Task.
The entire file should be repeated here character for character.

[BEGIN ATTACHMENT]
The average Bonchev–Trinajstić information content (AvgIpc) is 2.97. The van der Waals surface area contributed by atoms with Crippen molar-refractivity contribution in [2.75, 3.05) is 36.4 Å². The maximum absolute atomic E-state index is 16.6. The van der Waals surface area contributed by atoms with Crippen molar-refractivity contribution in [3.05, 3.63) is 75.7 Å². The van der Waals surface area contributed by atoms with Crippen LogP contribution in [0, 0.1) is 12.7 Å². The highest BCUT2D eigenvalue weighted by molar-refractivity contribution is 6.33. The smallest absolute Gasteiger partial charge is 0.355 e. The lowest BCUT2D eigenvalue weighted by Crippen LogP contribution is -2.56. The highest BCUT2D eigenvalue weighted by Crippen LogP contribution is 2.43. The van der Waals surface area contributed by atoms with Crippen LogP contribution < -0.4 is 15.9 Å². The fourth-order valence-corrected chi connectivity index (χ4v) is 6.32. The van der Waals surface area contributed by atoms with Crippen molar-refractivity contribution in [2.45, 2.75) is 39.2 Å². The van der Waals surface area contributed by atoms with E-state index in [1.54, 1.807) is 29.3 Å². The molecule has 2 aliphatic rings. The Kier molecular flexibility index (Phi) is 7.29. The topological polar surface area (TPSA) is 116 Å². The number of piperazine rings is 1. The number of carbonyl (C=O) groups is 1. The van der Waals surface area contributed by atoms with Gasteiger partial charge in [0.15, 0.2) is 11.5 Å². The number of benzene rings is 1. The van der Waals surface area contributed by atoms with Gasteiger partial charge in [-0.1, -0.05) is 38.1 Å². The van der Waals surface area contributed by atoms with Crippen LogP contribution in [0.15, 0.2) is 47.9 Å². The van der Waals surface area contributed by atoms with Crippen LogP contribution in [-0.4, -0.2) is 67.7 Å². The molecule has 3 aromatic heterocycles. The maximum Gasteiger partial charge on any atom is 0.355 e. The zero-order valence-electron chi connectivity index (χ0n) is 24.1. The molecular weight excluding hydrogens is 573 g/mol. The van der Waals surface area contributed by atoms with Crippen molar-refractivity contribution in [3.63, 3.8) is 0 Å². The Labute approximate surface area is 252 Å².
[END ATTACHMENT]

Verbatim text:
The average Bonchev–Trinajstić information content (AvgIpc) is 2.97. The van der Waals surface area contributed by atoms with Crippen molar-refractivity contribution in [2.75, 3.05) is 36.4 Å². The maximum absolute atomic E-state index is 16.6. The van der Waals surface area contributed by atoms with Crippen molar-refractivity contribution in [3.05, 3.63) is 75.7 Å². The van der Waals surface area contributed by atoms with Crippen LogP contribution in [0, 0.1) is 12.7 Å². The highest BCUT2D eigenvalue weighted by molar-refractivity contribution is 6.33. The smallest absolute Gasteiger partial charge is 0.355 e. The lowest BCUT2D eigenvalue weighted by Crippen LogP contribution is -2.56. The highest BCUT2D eigenvalue weighted by Crippen LogP contribution is 2.43. The van der Waals surface area contributed by atoms with Crippen LogP contribution < -0.4 is 15.9 Å². The fourth-order valence-corrected chi connectivity index (χ4v) is 6.32. The van der Waals surface area contributed by atoms with Crippen molar-refractivity contribution in [2.45, 2.75) is 39.2 Å². The van der Waals surface area contributed by atoms with E-state index in [1.54, 1.807) is 29.3 Å². The molecule has 2 aliphatic rings. The Kier molecular flexibility index (Phi) is 7.29. The topological polar surface area (TPSA) is 116 Å². The number of piperazine rings is 1. The number of carbonyl (C=O) groups is 1. The van der Waals surface area contributed by atoms with Gasteiger partial charge in [0.15, 0.2) is 11.5 Å². The number of benzene rings is 1. The van der Waals surface area contributed by atoms with Gasteiger partial charge in [-0.1, -0.05) is 38.1 Å². The van der Waals surface area contributed by atoms with Crippen LogP contribution in [0.15, 0.2) is 47.9 Å². The van der Waals surface area contributed by atoms with Crippen LogP contribution in [-0.4, -0.2) is 67.7 Å². The molecule has 3 aromatic heterocycles. The maximum Gasteiger partial charge on any atom is 0.355 e. The zero-order valence-electron chi connectivity index (χ0n) is 24.1. The molecular weight excluding hydrogens is 573 g/mol. The van der Waals surface area contributed by atoms with Crippen molar-refractivity contribution in [3.63, 3.8) is 0 Å². The Labute approximate surface area is 252 Å².